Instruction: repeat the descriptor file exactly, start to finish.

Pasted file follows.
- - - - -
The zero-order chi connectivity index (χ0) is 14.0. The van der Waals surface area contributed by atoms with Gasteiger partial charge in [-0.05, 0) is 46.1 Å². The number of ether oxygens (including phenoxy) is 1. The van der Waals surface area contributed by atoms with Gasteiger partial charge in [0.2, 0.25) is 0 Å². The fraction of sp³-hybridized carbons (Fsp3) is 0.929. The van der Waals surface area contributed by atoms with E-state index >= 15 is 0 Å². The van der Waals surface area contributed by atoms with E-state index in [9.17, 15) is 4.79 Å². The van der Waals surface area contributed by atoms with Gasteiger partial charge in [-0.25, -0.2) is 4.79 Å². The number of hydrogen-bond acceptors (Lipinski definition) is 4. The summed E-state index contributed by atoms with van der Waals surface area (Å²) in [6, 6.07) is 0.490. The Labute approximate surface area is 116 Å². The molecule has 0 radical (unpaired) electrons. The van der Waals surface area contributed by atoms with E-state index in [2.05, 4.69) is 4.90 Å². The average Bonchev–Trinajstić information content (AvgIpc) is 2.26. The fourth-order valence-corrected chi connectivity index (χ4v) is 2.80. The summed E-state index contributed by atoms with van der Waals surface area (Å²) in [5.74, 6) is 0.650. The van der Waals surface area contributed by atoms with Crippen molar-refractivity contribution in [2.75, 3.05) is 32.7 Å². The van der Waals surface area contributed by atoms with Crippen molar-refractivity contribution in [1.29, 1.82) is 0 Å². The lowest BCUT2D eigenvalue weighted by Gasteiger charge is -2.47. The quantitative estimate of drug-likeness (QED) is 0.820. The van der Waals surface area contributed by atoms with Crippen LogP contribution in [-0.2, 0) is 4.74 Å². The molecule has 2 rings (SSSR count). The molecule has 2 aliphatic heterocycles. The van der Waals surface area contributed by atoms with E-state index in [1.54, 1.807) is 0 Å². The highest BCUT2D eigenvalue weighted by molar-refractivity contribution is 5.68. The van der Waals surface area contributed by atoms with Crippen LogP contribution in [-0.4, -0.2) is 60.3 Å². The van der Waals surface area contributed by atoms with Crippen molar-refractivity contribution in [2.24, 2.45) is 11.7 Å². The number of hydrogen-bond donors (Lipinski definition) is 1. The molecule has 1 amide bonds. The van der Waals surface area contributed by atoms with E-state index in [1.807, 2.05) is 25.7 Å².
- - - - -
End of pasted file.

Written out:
The zero-order chi connectivity index (χ0) is 14.0. The van der Waals surface area contributed by atoms with Gasteiger partial charge in [-0.05, 0) is 46.1 Å². The number of ether oxygens (including phenoxy) is 1. The van der Waals surface area contributed by atoms with Gasteiger partial charge in [0.2, 0.25) is 0 Å². The fraction of sp³-hybridized carbons (Fsp3) is 0.929. The van der Waals surface area contributed by atoms with E-state index >= 15 is 0 Å². The van der Waals surface area contributed by atoms with E-state index in [9.17, 15) is 4.79 Å². The van der Waals surface area contributed by atoms with Gasteiger partial charge in [-0.25, -0.2) is 4.79 Å². The number of hydrogen-bond acceptors (Lipinski definition) is 4. The summed E-state index contributed by atoms with van der Waals surface area (Å²) in [6, 6.07) is 0.490. The Labute approximate surface area is 116 Å². The molecule has 0 radical (unpaired) electrons. The van der Waals surface area contributed by atoms with E-state index in [2.05, 4.69) is 4.90 Å². The average Bonchev–Trinajstić information content (AvgIpc) is 2.26. The fourth-order valence-corrected chi connectivity index (χ4v) is 2.80. The summed E-state index contributed by atoms with van der Waals surface area (Å²) in [5.74, 6) is 0.650. The van der Waals surface area contributed by atoms with Crippen molar-refractivity contribution in [2.75, 3.05) is 32.7 Å². The van der Waals surface area contributed by atoms with Crippen molar-refractivity contribution in [1.29, 1.82) is 0 Å². The lowest BCUT2D eigenvalue weighted by Gasteiger charge is -2.47. The quantitative estimate of drug-likeness (QED) is 0.820. The van der Waals surface area contributed by atoms with Crippen LogP contribution in [-0.2, 0) is 4.74 Å². The molecule has 2 rings (SSSR count). The molecule has 2 aliphatic heterocycles. The van der Waals surface area contributed by atoms with E-state index in [1.54, 1.807) is 0 Å². The highest BCUT2D eigenvalue weighted by molar-refractivity contribution is 5.68. The van der Waals surface area contributed by atoms with Crippen LogP contribution in [-0.4, -0.2) is 60.3 Å². The van der Waals surface area contributed by atoms with Crippen molar-refractivity contribution in [2.24, 2.45) is 11.7 Å². The number of hydrogen-bond donors (Lipinski definition) is 1. The molecule has 1 amide bonds. The van der Waals surface area contributed by atoms with E-state index in [1.807, 2.05) is 25.7 Å².